Sun, sunscreen, vitamin D and cancer

21 Jan 2009 12:39 PM - A confusing situation

 It's hot out there and it's just so easy to get sunburnt.  Like many people (especially of my generation), I spent the summers of my youth covered in baby oil and basting for hours in the sun (after all it wasn't really summer unless you had lost at least a couple of layers of skin).  However, having had numerous skin cancers removed over the last 10 years my desire for a tan has diminished considerably.

The question is, do you try to avoid the sun entirely or do you cover yourself in sunscreen in the belief that it is the safe option.  Unfortunately, it appears there is no simple answer. 

The protection in sunscreens usually comes from chemicals such as zinc oxide.  Generally speaking the particles in these chemicals are large and hence not easily absorbed by the skin (think the zinc cream white nose).  However, through the wonders of science, manufacturers can now reduce these constituents to the size of nanoparticles which are much, much smaller and more readily applied.  Consequently, there is some question surrounding the safety of sunscreens containing nanoparticles as their long term use has not been well studied and it may be that they are absorbed through the skin and into our cells with possible health implications. 

Furthermore, exposing your skin (without protection) to sunshine is the easiest and cheapest way to get the essential nutrient, vitamin D.  In spite of our hot, sunny climate, a surprising number of Australians are found to have low levels of vitamin D.  This vitamin is vital for our health and low levels have been implicated in many diseases including osteoporosis, some cancers, multiple sclerosis and psoriasis.  Dietary sources of vitamin D include eggs, cold-water fish and cod liver oil.  Taking a good quality supplement is another alternative to maintaining your vitamin D status.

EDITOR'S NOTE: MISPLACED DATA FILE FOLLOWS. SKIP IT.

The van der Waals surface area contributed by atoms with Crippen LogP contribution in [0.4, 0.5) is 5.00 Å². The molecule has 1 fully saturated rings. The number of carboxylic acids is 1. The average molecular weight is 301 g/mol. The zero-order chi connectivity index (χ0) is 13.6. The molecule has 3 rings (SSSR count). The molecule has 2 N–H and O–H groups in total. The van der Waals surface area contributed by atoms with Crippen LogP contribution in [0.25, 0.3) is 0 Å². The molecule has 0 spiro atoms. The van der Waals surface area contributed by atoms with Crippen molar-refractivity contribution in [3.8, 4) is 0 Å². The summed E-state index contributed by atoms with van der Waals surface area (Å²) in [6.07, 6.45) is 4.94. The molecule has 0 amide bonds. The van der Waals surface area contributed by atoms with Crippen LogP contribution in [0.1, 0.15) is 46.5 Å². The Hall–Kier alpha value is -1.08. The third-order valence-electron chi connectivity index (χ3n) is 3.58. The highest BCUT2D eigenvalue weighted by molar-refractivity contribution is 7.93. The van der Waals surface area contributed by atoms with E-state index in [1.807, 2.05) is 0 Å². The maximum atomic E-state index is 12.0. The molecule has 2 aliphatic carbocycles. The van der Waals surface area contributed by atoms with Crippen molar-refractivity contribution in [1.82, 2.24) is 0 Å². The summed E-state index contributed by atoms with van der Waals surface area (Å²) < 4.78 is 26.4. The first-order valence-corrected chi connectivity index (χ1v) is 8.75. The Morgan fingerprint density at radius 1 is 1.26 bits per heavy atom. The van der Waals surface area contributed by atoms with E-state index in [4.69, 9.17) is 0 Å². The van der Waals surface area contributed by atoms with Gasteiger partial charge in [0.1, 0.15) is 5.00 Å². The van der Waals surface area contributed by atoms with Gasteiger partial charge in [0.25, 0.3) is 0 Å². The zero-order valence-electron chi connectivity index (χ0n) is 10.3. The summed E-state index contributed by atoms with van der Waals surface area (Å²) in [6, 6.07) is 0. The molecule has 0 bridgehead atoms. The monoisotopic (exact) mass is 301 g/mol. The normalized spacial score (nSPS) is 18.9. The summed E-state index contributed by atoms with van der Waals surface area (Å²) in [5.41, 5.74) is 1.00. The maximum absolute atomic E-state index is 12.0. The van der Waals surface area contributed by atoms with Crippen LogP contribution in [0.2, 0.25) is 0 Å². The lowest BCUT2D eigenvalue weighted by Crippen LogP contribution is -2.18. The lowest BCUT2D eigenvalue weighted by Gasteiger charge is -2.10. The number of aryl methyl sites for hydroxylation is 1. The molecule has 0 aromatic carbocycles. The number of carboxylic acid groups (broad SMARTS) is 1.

So, my suggestion is try to get some sun exposure early in the day, cover up in the heat of the day, don't use sunscreens as an excuse to spend hours in the sun and if you are worried about your vitamin D levels, they can be easily measured by a simple blood test.  Of course, if you are at increased risk of developing skin cancers then you need to be extra cautious and perhaps looking for other sources of Vitamin D would be advisable.

In good health,

Kaye Wright